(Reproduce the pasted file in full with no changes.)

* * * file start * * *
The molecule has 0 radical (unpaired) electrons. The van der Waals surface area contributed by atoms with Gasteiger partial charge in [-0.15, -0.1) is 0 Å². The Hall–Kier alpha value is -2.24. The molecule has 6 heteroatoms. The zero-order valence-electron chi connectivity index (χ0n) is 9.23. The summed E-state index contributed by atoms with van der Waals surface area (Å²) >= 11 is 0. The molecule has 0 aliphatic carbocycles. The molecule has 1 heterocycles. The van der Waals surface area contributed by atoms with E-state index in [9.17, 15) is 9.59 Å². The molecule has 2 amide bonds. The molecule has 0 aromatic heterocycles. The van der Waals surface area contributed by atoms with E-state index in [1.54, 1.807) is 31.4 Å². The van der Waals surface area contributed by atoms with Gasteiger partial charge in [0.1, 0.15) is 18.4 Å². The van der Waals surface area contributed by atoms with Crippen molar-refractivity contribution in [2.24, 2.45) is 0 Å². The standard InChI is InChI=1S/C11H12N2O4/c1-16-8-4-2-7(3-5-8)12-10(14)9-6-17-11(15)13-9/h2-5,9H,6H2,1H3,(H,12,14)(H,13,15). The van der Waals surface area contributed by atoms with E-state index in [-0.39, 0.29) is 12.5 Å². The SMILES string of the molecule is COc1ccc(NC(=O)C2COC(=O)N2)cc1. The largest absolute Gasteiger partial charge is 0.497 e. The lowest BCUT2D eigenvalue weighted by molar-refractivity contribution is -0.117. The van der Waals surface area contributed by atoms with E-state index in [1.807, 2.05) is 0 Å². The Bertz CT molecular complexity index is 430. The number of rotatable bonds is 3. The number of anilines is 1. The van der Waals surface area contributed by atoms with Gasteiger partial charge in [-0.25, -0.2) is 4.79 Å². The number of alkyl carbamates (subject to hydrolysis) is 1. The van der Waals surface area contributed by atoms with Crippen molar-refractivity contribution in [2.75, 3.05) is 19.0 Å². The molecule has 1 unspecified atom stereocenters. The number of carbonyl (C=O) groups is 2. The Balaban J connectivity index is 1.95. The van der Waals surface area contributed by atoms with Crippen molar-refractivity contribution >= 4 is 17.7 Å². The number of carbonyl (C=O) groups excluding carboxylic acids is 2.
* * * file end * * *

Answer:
The molecule has 0 radical (unpaired) electrons. The van der Waals surface area contributed by atoms with Gasteiger partial charge in [-0.15, -0.1) is 0 Å². The Hall–Kier alpha value is -2.24. The molecule has 6 heteroatoms. The zero-order valence-electron chi connectivity index (χ0n) is 9.23. The summed E-state index contributed by atoms with van der Waals surface area (Å²) >= 11 is 0. The molecule has 0 aliphatic carbocycles. The molecule has 1 heterocycles. The van der Waals surface area contributed by atoms with E-state index in [9.17, 15) is 9.59 Å². The molecule has 2 amide bonds. The molecule has 0 aromatic heterocycles. The van der Waals surface area contributed by atoms with E-state index in [1.54, 1.807) is 31.4 Å². The van der Waals surface area contributed by atoms with Gasteiger partial charge in [0.1, 0.15) is 18.4 Å². The van der Waals surface area contributed by atoms with Crippen molar-refractivity contribution in [2.24, 2.45) is 0 Å². The standard InChI is InChI=1S/C11H12N2O4/c1-16-8-4-2-7(3-5-8)12-10(14)9-6-17-11(15)13-9/h2-5,9H,6H2,1H3,(H,12,14)(H,13,15). The van der Waals surface area contributed by atoms with E-state index in [-0.39, 0.29) is 12.5 Å². The SMILES string of the molecule is COc1ccc(NC(=O)C2COC(=O)N2)cc1. The largest absolute Gasteiger partial charge is 0.497 e. The lowest BCUT2D eigenvalue weighted by molar-refractivity contribution is -0.117. The van der Waals surface area contributed by atoms with E-state index in [1.807, 2.05) is 0 Å². The Bertz CT molecular complexity index is 430. The number of rotatable bonds is 3. The number of anilines is 1. The van der Waals surface area contributed by atoms with Gasteiger partial charge in [-0.25, -0.2) is 4.79 Å². The number of alkyl carbamates (subject to hydrolysis) is 1. The van der Waals surface area contributed by atoms with Crippen molar-refractivity contribution in [2.75, 3.05) is 19.0 Å². The molecule has 1 unspecified atom stereocenters. The number of carbonyl (C=O) groups is 2. The Balaban J connectivity index is 1.95. The van der Waals surface area contributed by atoms with Crippen molar-refractivity contribution >= 4 is 17.7 Å². The number of carbonyl (C=O) groups excluding carboxylic acids is 2.